And, we have waited before adding an additional consideration · Primary glass is almost always present in the UOCs — and explicitly reported for 52 of our group · And this glass is normally dominated by a plagioclase normative component (maskelynite) · The reason is quite simple — UOCs were assemble from glass-rich chondrules rich in quickly cooled silicates and, during the accretion process, experienced additional collisional heating events · And while all of the common UOC silicates have experienced various episodes of vitrification and devitrification, plagioclase is by far the most easily vitrified member of the lot · Indeed, while maskelynite is specifically cited in 6 of our sources, it is quite clear that it has been seriously underreported here · It is common knowledge that plagioclase glass is almost alway an important component of chondritic glass and doing a study of the relative abundances of such glass is not alway a high priority · What does seem important and is perhaps worthy of further attention is the extent to which we can say that all or almost all of the plagioclase in a particular meteorite has been maskelynized · While there are a few instances where this issue has been addressed, this author is left with the distinct impression that these instances are actually very few · As stated above, there may be good reasons why such detailed studies have not been made · But it also leaves standing the contrast between the situation with the well-equilibrated type 5 and 6 ordinary chondrites whose plagioclase is usually quite prominent (or, occasionally, converted almost entirely into readily recognized glass) ·

Ca-rich pyroxenes (diopside and augite) are reported here from 33 UOCs · In 14 instance both phases are reported from the same meteorite · The relatively sparse reporting of mineralogical identification of Ca-rich clinopyroxenes is perhaps the most jarring 'statistic' among the relatively abundant UOCs minerals · While Ca-rich pyroxenes are not essential for classification, they usually constitute a little more than 5% of a normal OC · We expect these phases in UOCs both as residues of early high temperature condensation and, to a lesser extent, as exsolution products of metamorphism · Quite interestingly, augite (and fassaite, an augite variety) appear to be relatively abundant in LL group · Pigeonite, with an intermediate level of Ca-enrichment, apparently born of quick cooling events, is reported from 17 separate meteorites (usually in meteorites that also have augite and/or diopside) · Again, there seems to be an enhancement in reported pigeonite from the LL3 meteorites ·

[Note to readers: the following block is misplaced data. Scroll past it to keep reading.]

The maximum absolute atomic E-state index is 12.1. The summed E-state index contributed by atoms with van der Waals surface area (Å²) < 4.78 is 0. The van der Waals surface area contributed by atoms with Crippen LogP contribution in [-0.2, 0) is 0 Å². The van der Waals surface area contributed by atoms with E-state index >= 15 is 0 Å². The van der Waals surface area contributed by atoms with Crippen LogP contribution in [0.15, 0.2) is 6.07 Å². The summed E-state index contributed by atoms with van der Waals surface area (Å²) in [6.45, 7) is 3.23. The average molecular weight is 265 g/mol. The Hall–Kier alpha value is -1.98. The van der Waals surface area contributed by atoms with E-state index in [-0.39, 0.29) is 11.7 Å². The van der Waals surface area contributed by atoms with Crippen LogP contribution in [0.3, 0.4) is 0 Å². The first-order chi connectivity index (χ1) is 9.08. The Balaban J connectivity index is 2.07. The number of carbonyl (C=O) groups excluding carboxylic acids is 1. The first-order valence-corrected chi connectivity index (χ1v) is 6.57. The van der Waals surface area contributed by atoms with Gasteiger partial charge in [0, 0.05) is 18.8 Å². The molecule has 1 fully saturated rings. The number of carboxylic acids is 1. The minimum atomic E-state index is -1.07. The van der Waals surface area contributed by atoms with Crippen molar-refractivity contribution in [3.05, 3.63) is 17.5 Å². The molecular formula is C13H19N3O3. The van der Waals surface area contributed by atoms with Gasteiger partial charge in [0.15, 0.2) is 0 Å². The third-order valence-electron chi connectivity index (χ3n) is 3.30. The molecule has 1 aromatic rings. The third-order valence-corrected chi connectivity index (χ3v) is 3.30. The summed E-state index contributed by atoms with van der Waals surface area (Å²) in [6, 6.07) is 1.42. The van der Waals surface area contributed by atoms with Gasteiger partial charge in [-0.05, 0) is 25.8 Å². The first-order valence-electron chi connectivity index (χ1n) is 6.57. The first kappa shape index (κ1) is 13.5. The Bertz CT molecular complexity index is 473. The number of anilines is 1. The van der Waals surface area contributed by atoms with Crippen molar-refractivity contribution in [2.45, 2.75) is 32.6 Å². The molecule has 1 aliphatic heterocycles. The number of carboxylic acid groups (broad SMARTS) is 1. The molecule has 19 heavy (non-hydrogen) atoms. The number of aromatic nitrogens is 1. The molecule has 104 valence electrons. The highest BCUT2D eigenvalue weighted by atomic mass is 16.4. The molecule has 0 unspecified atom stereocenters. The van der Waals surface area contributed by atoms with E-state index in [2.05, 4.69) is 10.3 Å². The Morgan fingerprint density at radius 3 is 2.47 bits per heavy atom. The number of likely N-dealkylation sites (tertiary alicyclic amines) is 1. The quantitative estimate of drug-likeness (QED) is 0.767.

Reports of chromite for only 50 of our UOCs is also problematic · One would assume, prima facie, that observations for a large fraction of the mineralites reported here were largely based on thin sections with minimal use of either the microprobe and/or oil-immersion techniques · Chromite in has been reliably observed since the 19th century by experienced observers · We also note here that Ramdohr (1973) observed chromite in over 99% of the 200+ ordinary chondrites studied including all 14 UOCs ·

On the other hand, reports of Ca-poor phosphate minerals for only 33 of the UOCs does not seem so problematic, at least to this observer · Phosphate minerals in meteorites are usually small and not easily mineralogically characterized with a petrographic microscope · Even Mason's exemplary reports in the 60's would often end with words to the effect that small grains of either apatite or merrillite were present · Of course, reports of 'Ca-phosphates' and 'either apatite or merrillite' do not contribute to Mindat Mineral Lists — or to the tallies reported here · One positive change in recent years has been the utilization of both apatite and merrillite for absolute dating utilizing Pb-207/Pb-206 isotope measurements · In this instance, the immediate scientific rewards of extra effort and new techniques are beginning to increase our knowledge of several phosphate bearing minerals ·

Also of interest are the 26 mineralites reported here from a single UOC Host · Fourteen of these 'solo' reports involve LL-hosts · Indeed, 5, 3 and 2 phases are reported here only from Bo Xian (LL3.9), Krymka (LL3.2), and Bishunpur (LL3.15), respectively · This over-representation of exotic minerals and phases in the LL3s and of multiple-exotic LL3 hosts is extremely suggestive · While overall the LL chondrites are suspiciously similar to the L chondrites, the LL chondrites themselves appear to contain components of a mineralogical stream which is anomalous relative to both the H and L ordinary chondrite groups ·

We will consider some of the various phases associated with these primary minerals in Section IV ·

Section IV: The 94 Individual Mineralites Individually Considered [Planetochemical Significance]

Full Title Second Take — 94 Mineralites in Unequilibrated Ordinary Chondrites: Planetological Venues, Cohorts and Statistical Notes (w · Table C)
[Brief recapitulations of Section III and extensive descriptions of individual minerals and mineralites · ]